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Issue 26, 2013
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Nitric acid-induced surface disordering on ice

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We examined the interaction of HNO3 with water ice for partial pressures 2 × 10−8 Torr to 1 × 10−5 Torr and at temperatures from 216 to 256 K using (i) the surface-specific technique ellipsometry and (ii) a coated wall flow tube reactor, both coupled with chemical ionization mass spectrometry detection of HNO3 in the gas phase. Our ellipsometry results show that exposure to HNO3 induces surface disordering on ice at a range of environmentally relevant temperatures and HNO3 partial pressures, particularly in the vicinity of the boundary between the ice and the HNO3·3H2O phases. The coated wall flow tube studies indicate that the nature of HNO3 uptake changes from reversible adsorption to a continuous flux of HNO3 into the bulk in the presence of a disordered interfacial layer. These results have implications for atmospheric chemistry in the upper troposphere and in polar regions.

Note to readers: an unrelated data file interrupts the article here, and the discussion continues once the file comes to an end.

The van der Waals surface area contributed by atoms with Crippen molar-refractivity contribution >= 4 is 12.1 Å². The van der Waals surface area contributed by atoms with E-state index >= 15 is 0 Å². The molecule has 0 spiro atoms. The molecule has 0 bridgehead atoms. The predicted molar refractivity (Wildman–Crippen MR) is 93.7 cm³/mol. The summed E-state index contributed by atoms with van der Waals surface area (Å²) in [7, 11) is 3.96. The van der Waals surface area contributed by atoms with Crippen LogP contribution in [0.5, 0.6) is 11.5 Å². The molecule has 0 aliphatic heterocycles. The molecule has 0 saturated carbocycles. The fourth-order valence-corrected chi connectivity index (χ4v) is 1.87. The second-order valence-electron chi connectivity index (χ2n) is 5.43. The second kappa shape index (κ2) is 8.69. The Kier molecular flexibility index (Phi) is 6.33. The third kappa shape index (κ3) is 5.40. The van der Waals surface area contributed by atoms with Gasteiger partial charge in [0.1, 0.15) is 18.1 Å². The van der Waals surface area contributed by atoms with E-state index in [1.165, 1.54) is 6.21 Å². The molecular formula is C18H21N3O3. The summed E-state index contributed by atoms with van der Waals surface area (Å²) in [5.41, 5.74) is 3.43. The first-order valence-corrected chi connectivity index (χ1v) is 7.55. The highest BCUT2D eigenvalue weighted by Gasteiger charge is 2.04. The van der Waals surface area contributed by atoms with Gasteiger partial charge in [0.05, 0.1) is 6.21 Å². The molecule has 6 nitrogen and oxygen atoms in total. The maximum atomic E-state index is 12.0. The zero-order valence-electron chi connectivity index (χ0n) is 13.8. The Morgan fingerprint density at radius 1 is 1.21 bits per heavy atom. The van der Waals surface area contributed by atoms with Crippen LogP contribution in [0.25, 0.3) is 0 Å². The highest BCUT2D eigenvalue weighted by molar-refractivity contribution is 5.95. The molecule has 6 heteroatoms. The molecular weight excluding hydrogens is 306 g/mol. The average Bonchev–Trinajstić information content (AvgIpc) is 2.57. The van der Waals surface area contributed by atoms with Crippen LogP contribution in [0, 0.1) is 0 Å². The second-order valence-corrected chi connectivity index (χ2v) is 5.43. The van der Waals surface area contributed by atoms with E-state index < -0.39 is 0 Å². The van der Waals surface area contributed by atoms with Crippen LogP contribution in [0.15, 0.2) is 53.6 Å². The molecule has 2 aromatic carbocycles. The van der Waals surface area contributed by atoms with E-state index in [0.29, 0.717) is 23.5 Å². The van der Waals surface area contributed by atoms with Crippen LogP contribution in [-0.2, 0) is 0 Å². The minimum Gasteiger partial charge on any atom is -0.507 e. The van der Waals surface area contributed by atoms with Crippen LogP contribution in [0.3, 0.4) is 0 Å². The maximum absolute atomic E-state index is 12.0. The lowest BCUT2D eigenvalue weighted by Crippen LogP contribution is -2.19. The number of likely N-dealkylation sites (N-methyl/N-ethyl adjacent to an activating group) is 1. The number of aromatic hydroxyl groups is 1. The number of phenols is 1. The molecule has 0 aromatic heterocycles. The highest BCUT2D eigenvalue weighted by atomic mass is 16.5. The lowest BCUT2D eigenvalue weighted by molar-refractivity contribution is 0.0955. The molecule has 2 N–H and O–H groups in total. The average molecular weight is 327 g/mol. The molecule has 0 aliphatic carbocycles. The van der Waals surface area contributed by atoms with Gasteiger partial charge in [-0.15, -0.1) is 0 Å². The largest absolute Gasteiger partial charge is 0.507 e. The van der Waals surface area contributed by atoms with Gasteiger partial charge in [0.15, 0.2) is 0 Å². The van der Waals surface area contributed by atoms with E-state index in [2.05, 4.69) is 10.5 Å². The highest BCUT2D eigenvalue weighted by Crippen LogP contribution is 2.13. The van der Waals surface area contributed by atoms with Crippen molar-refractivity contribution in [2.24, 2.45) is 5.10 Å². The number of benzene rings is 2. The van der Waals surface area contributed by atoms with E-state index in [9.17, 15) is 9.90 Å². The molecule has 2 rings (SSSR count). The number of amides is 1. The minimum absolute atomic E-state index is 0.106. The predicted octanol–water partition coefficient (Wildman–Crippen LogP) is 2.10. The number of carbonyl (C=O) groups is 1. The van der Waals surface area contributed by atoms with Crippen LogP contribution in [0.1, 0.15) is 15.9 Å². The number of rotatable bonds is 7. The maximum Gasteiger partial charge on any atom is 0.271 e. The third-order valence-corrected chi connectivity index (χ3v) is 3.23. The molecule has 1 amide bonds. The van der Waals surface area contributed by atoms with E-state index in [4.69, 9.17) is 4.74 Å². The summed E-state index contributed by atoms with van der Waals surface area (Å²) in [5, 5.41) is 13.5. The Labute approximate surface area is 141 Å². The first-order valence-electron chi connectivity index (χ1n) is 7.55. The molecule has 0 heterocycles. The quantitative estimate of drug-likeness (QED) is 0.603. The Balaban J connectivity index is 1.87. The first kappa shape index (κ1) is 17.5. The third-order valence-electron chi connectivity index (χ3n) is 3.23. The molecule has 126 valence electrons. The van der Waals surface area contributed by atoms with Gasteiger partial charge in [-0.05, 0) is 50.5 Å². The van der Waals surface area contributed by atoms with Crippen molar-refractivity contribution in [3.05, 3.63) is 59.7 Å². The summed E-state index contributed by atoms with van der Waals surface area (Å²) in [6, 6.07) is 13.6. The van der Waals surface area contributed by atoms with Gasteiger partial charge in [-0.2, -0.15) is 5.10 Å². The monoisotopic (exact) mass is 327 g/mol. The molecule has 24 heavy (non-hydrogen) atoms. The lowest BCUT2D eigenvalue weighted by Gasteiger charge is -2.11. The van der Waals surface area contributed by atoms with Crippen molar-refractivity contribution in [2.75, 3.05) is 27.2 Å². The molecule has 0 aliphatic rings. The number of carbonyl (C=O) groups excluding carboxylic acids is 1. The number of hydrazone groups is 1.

Graphical abstract: Nitric acid-induced surface disordering on ice

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The article was received on 01 Feb 2013, accepted on 15 May 2013 and first published on 16 May 2013

Article type: Paper
DOI: 10.1039/C3CP50487E
Citation: Phys. Chem. Chem. Phys., 2013,15, 10989-10995
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    Nitric acid-induced surface disordering on ice

    S. G. Moussa, M. H. Kuo and V. F. McNeill, Phys. Chem. Chem. Phys., 2013, 15, 10989
    DOI: 10.1039/C3CP50487E

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